[Journal of the Simplified Spelling Society, 1987/3 pp25-28 later designated J6.]
[See Journal, Newsletter, Anthology, SPB articles and Personal View 10 by Valerie Yule.]

English Spelling and Pidgin: Examples of International English Spelling.

Valerie Yule.

Valerie Yule was until 1986 Honorary Research Fellow in the Department of Psychology of the University of Aberdeen, and later at the Faculty of Education, Monash University, Clayton, Victoria, Australia.

Summary.

Features of the orthographies of two Australasian pidgin-English languages are described to demonstrate what may be desirable characteristics for optimum spelling for universal practical use, when tradition is not a constraining factor.

Introduction.

Where Britain rules her spelling, it is hers. It is changing to meet modern needs, but it changes very slowly indeed. However, international English today is increasingly used by people who have had to learn it as a second language. Within twenty years there may even be more Indian users of English than there are literate native speakers in Britain, America and the white Commonwealth. ('Users' is the appropriate word, rather than speakers, since because of English spelling it is difficult for those who learn spoken English as a second language to read or write it, and for those who learn to read English, to speak it.) There may soon come the time when an overseas majority will believe that an 'international English' requires an international spelling. It is therefore worth observing how 'English' is spelt in the modem world when there are no bonds to enforce continuity with the past, and efficiency is the prime concern.

The extension of world English is not due to its spelling but to its historical advantages, its dominance as a medium for science and commerce, extensive heritage of print, and primacy in air and sea communication, as well as linguistic advantages of relatively simple grammar with few inflections, a rich and precise vocabulary, and its nature as a through its combined Teutonic borrowings and lendings with many other languages.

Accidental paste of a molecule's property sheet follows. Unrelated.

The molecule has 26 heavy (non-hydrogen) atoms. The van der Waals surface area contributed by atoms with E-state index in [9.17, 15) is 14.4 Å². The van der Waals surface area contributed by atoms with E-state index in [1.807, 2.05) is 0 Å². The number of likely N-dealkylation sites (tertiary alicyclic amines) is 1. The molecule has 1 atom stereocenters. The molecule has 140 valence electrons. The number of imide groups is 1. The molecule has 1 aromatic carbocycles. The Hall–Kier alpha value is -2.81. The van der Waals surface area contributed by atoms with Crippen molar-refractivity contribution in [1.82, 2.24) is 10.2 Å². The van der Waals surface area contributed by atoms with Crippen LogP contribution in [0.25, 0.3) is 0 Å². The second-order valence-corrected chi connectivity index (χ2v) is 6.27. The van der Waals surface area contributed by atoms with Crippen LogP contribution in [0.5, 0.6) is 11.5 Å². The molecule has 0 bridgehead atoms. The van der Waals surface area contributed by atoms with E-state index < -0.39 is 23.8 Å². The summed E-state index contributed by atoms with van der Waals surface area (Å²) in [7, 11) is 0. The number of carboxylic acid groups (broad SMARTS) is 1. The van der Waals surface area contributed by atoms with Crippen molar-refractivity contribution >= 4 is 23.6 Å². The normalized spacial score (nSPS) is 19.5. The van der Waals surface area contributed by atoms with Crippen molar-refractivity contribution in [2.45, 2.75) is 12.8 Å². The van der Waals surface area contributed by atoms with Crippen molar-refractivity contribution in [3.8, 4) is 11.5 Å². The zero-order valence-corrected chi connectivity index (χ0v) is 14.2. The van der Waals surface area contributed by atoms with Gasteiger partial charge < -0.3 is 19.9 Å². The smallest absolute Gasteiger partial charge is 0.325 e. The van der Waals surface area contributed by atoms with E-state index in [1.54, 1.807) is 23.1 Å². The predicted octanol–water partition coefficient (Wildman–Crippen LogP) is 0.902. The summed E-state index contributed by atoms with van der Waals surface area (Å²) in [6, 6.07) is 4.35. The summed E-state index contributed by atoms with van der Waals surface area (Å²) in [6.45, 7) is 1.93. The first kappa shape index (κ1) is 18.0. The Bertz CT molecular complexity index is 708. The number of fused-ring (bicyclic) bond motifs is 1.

However English has lost ground post-war as a medium for education and internal communication in many third world multi-lingual countries where it could have been invaluable - nationalism and difficulty of linking spoken and written word have been too much. Pidgin varieties of English language are thriving, however, partly because of this. They are becoming 'respectable' and developing written forms.

The two examples to be discussed are Melanesian pidgin - Tok Pisin, the lingua franca of Papua Niugini and neighboring islands, which is spoken by over a million people to communicate in a country divided by 300 other languages, and which is overtaking English as a major language for government and the media - and Australian Creole, a mix of Ngukurr-Bamyili dialects spoken in the Roper River area of the Northern Territory. ('Pidgin' becomes a 'Creole' language when it becomes the native tongue of a complete district.)

Origins of Pidgin.

The word 'pidgin' derived from 'business' in early Chinese-European trade, indeed the first dictionary of neo-Melanesian pidgin in 1945 was entitled Dictionary of Bisnis English. Pidgin forms of English have developed as lingua franca from first contact with British traders in many parts of the world from the 17th century on, because of:-

1. The need for communication between peoples with many languages.